Wednesday, 17 February 2010

I wished I noted that

This article was first published in my newsletter "Notes From My French Easel" – January 2010. Follow the link to receive this free monthly newsletter .

I have been using notebooks for years to record ideas or tasks to do, to note interesting facts when visiting exhibitions and to doodle or sketch compositions. Notebooks are wonderful laboratories for ideas: you can capture a burgeoning idea, let it grow and find it later. The great advantage over loose paper is that everything is in one place and you can also see the chronology and evolution of your ideas.

I use my notebook as a ubiquitous capture tool. The truth is that if you don’t note it, you won’t remember it (you will only remember that it was important!) or you will keep thinking about it all the time. Don’t let circling thoughts nag you when you paint.

There are a number of things that are worth noting as an artist. Colours sold under the same name vary from one manufacturer to the next, so you want to keep precise references of what you buy so you can replace it or avoid it (if you don’t like the colour or texture). A typical example is watercolour pans. After unwrapping a watercolour pan, I write the reference on the bottom of the plastic pan with a permanent marker. I also stick the label on a card and file it. It is also wise to make a colour chart with your pastel stick with the name of the colour, the brand and the reference number before the stick goes in the box and loose its label.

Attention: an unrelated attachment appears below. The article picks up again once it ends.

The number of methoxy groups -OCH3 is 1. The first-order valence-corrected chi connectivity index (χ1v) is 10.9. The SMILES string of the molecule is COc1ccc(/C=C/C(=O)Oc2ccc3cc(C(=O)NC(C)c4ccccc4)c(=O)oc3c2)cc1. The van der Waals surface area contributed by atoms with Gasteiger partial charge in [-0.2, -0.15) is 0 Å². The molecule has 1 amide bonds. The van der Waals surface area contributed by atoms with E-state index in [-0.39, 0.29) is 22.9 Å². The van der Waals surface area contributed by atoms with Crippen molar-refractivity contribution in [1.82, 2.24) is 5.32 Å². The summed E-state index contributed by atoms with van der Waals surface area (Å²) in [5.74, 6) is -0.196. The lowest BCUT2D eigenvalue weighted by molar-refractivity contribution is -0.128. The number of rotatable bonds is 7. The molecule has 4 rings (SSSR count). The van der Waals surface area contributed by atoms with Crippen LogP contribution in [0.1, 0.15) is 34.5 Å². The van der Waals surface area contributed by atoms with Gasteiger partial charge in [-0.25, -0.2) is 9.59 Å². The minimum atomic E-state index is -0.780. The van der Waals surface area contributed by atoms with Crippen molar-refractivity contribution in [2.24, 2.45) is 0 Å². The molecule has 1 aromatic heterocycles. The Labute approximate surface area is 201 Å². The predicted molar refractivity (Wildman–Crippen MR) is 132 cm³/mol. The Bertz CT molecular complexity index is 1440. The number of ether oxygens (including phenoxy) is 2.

Some other pieces of information that I want to gather for my inventory is the nature, size and brand of the support I use. By the time I finish a painting, I have often forgotten the brand and characteristics of the canvas I used. The easy remedy is to write the relevant information with a pencil on one of the stretcher bars. For watercolour paper that I cut from larger sheets, I also mark the information with a pencil at the back. Before I frame the watercolour, I make sure I transfer all the information into my paintings inventory, but the information is also at the back of the work and will follow it everywhere if it is ever needed in the future.

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